The remaining orchard space is approximately 10,000 square feet and to cover that with 4 inches of mulch, I needed approximately 100 cubic yards of mulch. So just how much mulch is that? To put it into perspective, the standard bag of mulch you get at the store is 2 cubic FEET which translates of 0.07 cubic yard. So, 100 cubic feet is equivalent to 1,428 bags of the mulch you would get in the store. Since this mulch is not for decoration, I was interested in “single ground” mulch which is produced when tree limbs are passed through the chipper once.

When I inquired about my purchase, I was a bit surprised when the vendor told me the mulch would be delivered in one load. This is because the standard dump trucks have a capacity somewhere between 15 to 20 cubic yards so I fully expected that multiple loads would have to be made. I interrogated the vendor on the dimensions of the truck’s cargo space just to make sure that I would be getting what I was paying for. He provided me with dimensions of 53 feet long, 8.5 feet wide, and 13.5 feet high and clarified that the entire cargo space would be filled. By my calculations, this actually translated to 225 cubic yards.

Despite, all the back-and-forth verification and reverification, I fully expected there to be a misunderstanding when the truck arrived. Well, that was not the case. I got a call from the driver and drove out to meet him. When I saw the truck, I was pretty certain that it was in fact 53 feet long, 8.5 feet wide, and 13.5 feet high.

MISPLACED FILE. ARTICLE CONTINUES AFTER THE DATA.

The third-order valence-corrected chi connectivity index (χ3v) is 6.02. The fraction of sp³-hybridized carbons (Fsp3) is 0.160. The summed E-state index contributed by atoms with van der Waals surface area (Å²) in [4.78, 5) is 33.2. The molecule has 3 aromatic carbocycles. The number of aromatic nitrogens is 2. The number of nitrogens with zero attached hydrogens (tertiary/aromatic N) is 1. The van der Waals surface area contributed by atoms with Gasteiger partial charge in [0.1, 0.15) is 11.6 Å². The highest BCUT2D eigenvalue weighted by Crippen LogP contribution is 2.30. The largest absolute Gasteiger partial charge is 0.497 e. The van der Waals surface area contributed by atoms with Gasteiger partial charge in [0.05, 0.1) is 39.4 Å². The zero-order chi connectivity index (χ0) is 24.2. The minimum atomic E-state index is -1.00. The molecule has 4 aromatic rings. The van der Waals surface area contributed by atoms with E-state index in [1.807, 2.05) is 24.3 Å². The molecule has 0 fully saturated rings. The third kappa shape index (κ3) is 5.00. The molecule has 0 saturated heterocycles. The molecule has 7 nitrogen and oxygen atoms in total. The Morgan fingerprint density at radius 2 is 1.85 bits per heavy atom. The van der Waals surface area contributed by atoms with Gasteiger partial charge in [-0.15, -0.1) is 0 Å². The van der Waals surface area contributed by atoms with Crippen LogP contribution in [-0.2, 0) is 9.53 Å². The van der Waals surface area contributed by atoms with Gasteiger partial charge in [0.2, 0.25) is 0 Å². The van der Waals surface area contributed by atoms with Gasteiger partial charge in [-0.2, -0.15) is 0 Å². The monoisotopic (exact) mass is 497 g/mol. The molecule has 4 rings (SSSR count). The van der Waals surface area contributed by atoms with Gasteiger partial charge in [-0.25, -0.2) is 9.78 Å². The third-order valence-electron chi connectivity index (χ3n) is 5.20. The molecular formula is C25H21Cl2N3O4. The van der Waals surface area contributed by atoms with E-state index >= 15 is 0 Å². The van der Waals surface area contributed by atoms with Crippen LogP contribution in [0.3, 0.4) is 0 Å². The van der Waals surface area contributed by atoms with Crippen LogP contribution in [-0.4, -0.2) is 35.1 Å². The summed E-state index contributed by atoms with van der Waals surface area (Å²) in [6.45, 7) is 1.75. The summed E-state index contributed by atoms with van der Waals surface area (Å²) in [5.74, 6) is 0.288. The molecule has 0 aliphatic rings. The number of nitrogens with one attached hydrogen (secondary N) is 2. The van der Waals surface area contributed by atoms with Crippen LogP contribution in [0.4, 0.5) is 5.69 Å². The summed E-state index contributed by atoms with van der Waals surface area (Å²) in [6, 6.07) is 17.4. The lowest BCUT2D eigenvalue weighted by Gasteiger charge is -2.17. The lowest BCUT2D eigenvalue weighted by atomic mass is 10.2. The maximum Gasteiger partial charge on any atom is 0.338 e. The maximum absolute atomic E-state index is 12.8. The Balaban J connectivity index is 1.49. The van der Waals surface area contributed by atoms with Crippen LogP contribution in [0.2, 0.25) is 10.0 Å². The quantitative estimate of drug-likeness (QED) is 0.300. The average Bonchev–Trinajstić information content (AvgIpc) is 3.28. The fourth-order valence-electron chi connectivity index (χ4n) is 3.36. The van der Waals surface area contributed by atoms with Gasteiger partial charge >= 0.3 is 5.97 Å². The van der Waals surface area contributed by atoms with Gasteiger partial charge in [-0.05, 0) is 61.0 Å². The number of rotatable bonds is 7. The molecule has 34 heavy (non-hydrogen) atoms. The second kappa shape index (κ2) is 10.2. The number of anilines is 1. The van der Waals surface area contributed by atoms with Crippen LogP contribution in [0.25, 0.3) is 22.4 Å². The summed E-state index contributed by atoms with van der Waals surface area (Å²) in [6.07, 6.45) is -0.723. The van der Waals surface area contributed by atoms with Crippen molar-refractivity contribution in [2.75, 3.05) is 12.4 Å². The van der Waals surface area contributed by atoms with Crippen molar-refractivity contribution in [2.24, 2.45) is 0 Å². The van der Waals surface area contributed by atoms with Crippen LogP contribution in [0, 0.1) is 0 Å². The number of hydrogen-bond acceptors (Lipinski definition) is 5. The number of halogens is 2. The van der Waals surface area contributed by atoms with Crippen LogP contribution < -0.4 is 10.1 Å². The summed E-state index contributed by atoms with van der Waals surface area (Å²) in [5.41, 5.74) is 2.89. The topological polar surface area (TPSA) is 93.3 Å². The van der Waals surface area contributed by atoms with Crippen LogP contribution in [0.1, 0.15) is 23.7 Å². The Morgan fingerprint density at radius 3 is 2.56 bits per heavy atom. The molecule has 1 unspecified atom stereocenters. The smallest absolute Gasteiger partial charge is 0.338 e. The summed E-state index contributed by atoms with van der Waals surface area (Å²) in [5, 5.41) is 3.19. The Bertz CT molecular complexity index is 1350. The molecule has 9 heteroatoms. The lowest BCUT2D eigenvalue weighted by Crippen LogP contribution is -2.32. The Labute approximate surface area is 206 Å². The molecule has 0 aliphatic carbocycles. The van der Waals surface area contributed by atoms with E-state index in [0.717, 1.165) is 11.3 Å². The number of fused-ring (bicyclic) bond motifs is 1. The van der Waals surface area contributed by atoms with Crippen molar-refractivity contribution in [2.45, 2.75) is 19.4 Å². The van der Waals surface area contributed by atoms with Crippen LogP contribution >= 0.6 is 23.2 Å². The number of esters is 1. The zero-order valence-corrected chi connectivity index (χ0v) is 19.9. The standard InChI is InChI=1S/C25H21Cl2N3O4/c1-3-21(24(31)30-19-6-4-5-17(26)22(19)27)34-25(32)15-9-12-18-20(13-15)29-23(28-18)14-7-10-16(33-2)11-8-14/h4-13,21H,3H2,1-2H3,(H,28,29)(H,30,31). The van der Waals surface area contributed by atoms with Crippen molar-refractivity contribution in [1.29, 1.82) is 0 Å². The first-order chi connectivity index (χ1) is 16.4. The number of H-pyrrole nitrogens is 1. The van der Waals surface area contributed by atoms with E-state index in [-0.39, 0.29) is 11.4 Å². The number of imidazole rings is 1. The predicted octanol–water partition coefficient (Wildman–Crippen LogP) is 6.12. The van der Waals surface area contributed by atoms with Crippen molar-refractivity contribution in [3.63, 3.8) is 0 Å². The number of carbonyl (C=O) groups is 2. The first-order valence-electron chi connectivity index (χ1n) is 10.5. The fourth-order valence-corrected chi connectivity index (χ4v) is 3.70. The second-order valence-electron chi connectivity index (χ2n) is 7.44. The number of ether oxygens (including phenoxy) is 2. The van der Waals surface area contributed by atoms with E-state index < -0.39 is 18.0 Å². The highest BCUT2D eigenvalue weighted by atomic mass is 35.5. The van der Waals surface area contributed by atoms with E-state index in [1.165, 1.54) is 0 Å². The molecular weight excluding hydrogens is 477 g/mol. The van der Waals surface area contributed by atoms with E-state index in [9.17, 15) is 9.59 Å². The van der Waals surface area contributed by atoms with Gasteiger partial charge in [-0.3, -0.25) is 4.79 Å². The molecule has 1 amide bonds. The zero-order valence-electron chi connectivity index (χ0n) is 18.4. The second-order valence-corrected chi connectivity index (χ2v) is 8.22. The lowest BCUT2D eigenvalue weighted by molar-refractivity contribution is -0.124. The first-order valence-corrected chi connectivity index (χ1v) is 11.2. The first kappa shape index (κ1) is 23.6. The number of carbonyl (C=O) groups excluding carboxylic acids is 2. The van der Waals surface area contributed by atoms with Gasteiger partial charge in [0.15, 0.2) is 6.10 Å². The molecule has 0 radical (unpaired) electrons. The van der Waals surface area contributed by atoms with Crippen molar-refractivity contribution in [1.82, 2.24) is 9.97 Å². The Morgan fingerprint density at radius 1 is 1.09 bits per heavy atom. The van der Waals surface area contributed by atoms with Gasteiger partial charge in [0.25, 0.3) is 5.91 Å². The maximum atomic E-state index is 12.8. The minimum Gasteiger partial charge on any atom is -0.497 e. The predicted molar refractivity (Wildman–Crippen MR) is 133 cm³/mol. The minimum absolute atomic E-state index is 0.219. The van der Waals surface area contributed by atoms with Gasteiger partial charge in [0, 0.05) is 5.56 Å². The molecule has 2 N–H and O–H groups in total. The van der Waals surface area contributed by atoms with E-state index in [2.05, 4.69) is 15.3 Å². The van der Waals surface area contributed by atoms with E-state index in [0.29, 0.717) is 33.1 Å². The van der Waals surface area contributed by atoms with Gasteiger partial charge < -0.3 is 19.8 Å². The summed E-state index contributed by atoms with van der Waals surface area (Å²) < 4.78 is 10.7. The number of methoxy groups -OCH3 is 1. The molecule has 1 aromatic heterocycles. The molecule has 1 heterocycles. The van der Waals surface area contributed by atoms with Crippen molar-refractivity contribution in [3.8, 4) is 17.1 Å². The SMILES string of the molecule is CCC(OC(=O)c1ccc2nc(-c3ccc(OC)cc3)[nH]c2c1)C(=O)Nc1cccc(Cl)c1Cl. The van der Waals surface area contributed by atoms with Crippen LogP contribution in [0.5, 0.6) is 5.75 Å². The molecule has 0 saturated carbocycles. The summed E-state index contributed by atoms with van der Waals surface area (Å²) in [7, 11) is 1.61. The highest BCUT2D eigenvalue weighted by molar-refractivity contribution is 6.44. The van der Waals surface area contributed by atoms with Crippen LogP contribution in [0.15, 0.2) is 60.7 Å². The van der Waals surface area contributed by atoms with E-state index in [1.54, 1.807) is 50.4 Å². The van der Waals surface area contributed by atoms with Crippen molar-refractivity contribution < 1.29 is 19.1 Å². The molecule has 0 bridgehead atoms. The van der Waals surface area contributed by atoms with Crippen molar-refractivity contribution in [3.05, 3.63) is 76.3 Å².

While I was glad there was no misunderstanding, we were quickly subdued by the dilemma of getting this massive truck onto the orchard lot. The truck required a huge turning radius and therefore could not turn onto either one of the alleys unless all cars were moved off the street. Even if that were possible, then there was the issue of the tree limbs overhead due to the truck’s height. Lastly, the driver had no confidence that he could get his truck back out even if he was able to get onto the lot.

I was reluctant to throw in the towel so we finally agreed on having the load dumped in front of the front yard of the street lot I own which is adjacent to the orchard lot. This would mean longer trips for the bobcat I am going to have to rent to spread the mulch but at least I would not have to send the delivery back.

Given that the front yard is on a slope, the only space left was a 50 feet by 15 feet space consisting of the sidewalk and the city right of way. After chopping down a Crape Myrtle in the city’s right of way, we finally managed to get the truck in position and ready for unloading.


Rear view of the unloading:

Side view of the unloading: